8. The recipe didn't actually make very many. By the time I had taken some, just fresh from the oven, to my parent's house for them to share with friends they had visiting, there weren't tons left. A measly eight biscuits after two and a half hours work felt like small consolation. Having said that, they are very rich, and somewhat addictive, so that was probably a good thing!
9. Finally, don't waste the scraps! You have to chop off the ends of the roll of pastry to neaten it up, and I also tried to neaten some of mine up by getting rid of the little tails of pastry that seemed to be overhanging. I rolled the ends out, and dropped the off cuts on to a baking tray, and although visually they weren't a great success, they tasted lovely, and made for perfect chef's perks as I cleaned the kitchen (all by myself!).
Paul Hollywood's Arlettes
Recipe reproduced from BBC Food
Makes 8 biscuits (plus offcuts!). Prep time 2-2.5 hours. Cooking time 10-30 minutes.
For the dough
- 60g strong white bread flour
- 60g plain flour
- 1 tsp salt
- 40g unsalted butter
- 50ml cold water
For the butter layer
- 125g unsalted butter, at room temperature
- 25g strong white bread flour
- 25g plain flour
For the filling
- 50g granulated sugar
- 2 tsp cinnamon (or seeds scraped from one vanilla pod)
- Icing sugar for dusting
You will also need
- Plenty of clingfilm
- Non-stick baking paper
- Flour for dusting
- Baking trays
- Combine all of the ingredients for the dough in a bowl and gently mix until a dough is formed.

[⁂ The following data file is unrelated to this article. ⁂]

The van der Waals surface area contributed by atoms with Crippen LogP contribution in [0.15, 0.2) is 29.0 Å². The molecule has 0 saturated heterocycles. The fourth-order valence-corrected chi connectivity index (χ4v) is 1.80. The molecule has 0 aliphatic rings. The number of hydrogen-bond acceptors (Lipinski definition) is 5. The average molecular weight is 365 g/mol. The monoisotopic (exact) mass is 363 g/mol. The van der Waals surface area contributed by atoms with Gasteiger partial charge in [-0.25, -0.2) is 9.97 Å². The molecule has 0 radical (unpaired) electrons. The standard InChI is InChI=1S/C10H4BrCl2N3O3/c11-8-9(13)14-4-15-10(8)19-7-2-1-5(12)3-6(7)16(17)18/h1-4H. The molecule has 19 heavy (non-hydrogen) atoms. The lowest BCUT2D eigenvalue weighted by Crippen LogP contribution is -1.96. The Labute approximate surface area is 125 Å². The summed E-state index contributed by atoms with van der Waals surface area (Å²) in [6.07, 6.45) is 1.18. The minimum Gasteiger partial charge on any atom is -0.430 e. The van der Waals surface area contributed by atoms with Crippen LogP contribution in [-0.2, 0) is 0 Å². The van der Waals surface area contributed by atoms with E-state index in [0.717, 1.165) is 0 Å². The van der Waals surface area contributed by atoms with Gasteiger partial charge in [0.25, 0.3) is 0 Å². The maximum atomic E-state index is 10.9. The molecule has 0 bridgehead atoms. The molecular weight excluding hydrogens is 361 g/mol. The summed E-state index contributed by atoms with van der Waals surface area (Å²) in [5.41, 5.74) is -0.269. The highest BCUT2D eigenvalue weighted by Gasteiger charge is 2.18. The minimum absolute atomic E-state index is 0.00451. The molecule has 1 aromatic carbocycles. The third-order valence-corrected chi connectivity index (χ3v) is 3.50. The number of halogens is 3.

- On a lightly floured surface, knead the dough for five minutes. Shape into a square, wrap in clingfilm and refrigerate for an hour.
- Cream the ingredients for the butter layer together, using an electric mixer. Place the mixture on a sheet of clingfilm and cover with another sheet of clingfilm. Roll out the mixture into an oblong, twice as long and the same width as the square of dough. Refrigerate for 25 minutes.
- Unwrap the chilled butter, and place on a floured work surface, short end towards you. Unwrap the chilled dough and place in the centre of the butter. Fold the top of the butter and the bottom of the butter over the dough, so they meet in the middle, and the dough is wrapped in butter.
- Roll out to a rectangle, as evenly as possible. With the short end facing you, fold the top quarter down, and the bottom quarter up so they meet in the middle. Fold in half along the middle so you have four layers of dough. This is the book turn. Wrap in clingfilm and refrigerate for 25 minutes.
- Unwrap the dough, on a lightly floured surface roll out into a rectangle, and repeat the steps above to make another book turn. Wrap it in clingfilm and refrigerate for 25 minutes.
- Make the sugar filling by mixing the sugar with the cinnamon (or vanilla).
- Remove the dough, unwrap, and on a lightly floured surface roll into a rectangle. Cover with the sugar.
- Do another book turn so the sugar is folded into the dough (I found that some spilled out at the edges). Roll into a rectangle around 12cm by 20cm. Roll up the pastry from the short end, similar to making a swiss roll.
- Wrap the pastry in cling film and refrigerate for 25 minutes.
- Preheat the oven to 200C/180C Fan. Line two baking trays with non-stick baking paper.
- Remove the roll from the fridge, unwrap, and slice of the ends to neaten. Cut the roll into eight even slices. Dust the work surface with icing sugar, and roll each slice very thinly, to make an oval.
- Coat the ovals in icing sugar and place them onto the two baking trays. Cook until lightly brown on one side (after around 5-10 minutes). Gently use a spatula to turn them over and cook for another 5-10 minutes until lightly browned on both sides.
- Transfer to a wire rack to cool, and serve.